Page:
Two Views: Pair of Bills Tightens Rules on E-cigs


Before the Oregon Legislature adjourns in July, state legislators should ensure that they ban the sale of vapor products, commonly referred to as electronic cigarettes, to minors.

At the present time, 41 states responsibly do just that. Oregon’s legislators would be remiss, however, in following suit by passing House Bill 2546 and Senate Bill 340. As written, these bills stand to do far more harm than good for both public health and small businesses in Oregon.

Regrettably, the sponsors have attached provisions to their bills that also would prohibit the “vaping” of smoke-free and tobacco-free vapor products in every area in Oregon where smoking is not permitted. This is a classic case of government officials creating a solution to a problem that does not exist. Such restrictions are simply not justified by the evidence.

Vapor products are battery-operated devices that heat a nicotine-containing or nicotine-free liquid to create a vapor that contains none of the tar or carbon monoxide that makes cigarette smoke so hazardous. Laboratory tests repeatedly have shown that the chemicals present in exhaled vapor are at trace levels which are not harmful to bystanders.

Since their introduction in the United States in 2006, the use of vapor products by adult smokers looking to quit has grown substantially. Indeed, recent studies in Minnesota and Oklahoma found that vaping is now the most frequently used quit-smoking tool in those states. The same is likely true in Oregon.

Just three states — New Jersey, Utah and North Dakota — have prohibited vaping wherever smoking is banned. State lawmakers and federal regulators have recognized that vaping is an important public health issue that should not be acted on hastily. Instead of taking steps that could have unintended consequences, many policymakers are studying this issue carefully and letting the scientific evidence grow.

The central reason Oregon and other states have enacted public smoking bans was to combat the harm caused by secondhand smoke. Increasingly, anti-vaping activists are ignoring this and arguing that the public use of a smoke-free product will somehow “renormalize” the smoking of actual cigarettes.

This is absurd. There is absolutely no evidence that e-cigarette use is serving as a “gateway” to smoking. In fact, evidence to date suggests that the “gateway” is swinging in the reverse direction: The federal government’s Monitoring the Future study found that while past month vaping by youth has increased, past month and daily smoking by teens experienced record declines from 2013 to 2014.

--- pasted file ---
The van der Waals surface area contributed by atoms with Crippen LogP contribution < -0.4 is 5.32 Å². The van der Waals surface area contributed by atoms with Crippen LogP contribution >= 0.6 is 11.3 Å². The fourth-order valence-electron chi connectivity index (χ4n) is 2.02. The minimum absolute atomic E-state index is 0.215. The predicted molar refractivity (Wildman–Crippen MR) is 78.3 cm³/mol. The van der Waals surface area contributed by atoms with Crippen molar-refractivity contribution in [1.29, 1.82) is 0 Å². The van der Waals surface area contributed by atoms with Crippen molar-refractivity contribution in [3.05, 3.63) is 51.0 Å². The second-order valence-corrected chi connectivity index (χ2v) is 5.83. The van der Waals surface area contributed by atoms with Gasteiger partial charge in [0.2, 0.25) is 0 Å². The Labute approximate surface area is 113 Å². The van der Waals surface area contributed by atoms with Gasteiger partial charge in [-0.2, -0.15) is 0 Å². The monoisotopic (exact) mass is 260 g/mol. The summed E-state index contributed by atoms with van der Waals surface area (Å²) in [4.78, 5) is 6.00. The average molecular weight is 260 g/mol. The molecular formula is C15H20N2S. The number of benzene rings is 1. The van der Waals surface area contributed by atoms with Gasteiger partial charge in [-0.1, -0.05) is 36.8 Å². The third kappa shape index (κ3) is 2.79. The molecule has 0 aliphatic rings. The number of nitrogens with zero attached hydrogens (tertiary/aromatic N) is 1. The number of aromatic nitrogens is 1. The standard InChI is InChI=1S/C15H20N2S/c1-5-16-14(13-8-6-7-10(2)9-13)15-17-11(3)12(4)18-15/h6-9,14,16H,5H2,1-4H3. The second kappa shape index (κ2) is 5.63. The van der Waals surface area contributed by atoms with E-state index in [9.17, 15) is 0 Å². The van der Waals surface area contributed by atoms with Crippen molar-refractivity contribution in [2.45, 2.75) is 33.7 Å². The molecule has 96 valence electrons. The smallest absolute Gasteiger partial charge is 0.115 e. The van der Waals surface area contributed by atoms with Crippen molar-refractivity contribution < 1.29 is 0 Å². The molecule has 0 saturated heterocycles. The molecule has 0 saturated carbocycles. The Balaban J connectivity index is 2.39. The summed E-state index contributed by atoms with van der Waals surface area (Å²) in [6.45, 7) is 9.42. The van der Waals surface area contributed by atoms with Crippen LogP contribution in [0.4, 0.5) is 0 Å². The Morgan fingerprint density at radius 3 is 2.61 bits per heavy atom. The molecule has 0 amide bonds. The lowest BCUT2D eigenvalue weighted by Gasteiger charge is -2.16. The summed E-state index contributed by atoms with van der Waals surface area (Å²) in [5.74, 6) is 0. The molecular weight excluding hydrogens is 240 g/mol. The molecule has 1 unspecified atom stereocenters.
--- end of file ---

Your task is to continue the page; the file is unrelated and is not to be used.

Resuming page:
Derek Yach, who previously headed tobacco control for the World Health Organization, came out against prohibitive vapor policies last month. “We need clear, unambiguous messages to smokers about the safety and benefits of e-cigs,” he wrote in the Spectator. Yach’s comments echo the sentiments of a growing number of public health professionals from around the world who have realized the potential that vapor products save and improve the lives of tens of millions of smokers.

Public health advocates should be deeply concerned that emerging scientific surveys are showing that a significant number of adult smokers falsely believe that vaping is as hazardous as smoking. Oregon legislators should not take any action that codifies the false belief that the risks associated with vaping (for both users and bystanders) are in any way similar to smoking. Equating cigarette smoking with vaping is reckless and will only serve to further discourage adult smokers from using a vastly less harmful alternative.

The sponsors have thus far rejected attempts to amend their bills to at least make reasonable exemptions for adult-only facilities like vape shops, vaping conventions and bars. Such allowances would at least partially stifle the negative impact of these bills on small businesses and smokers looking to quit. Plus, if preventing youth from seeing adults vaping in public is a primary goal of the bills’ sponsors, exempting adult-only areas would not impede that.

Last year, the Oregon Legislature had the opportunity to pass a bill by Rep. Andy Olson (R-Albany) that would have prohibited the sale of vapor product to minors. Instead, just like this year, children were used as political pawns to push for a competing bill that also would have prohibited vaping where smoking is banned. In the end, no bill passed. Despite stated concerns about youth access, sales to minors were left legal in order to pursue an agenda aimed at limiting adult use.

The Oregon Legislature should not allow this to happen again. Those who oppose vaping are free to make their case, but they should not do so by holding hostage an otherwise clean, popular and common-sense youth access proposal.

We urge leaders in both chambers to push for passage of HB 2918 and SB 797, both of which would ban sales of vapor products to minors without also enacting unnecessary usage prohibitions.

Gregory Conley is the president of the American Vaping Association, a nonprofit organization based in Hoboken N.J. that advocates for small andmedium-size businesses in the vapor product and electronic cigarette market.

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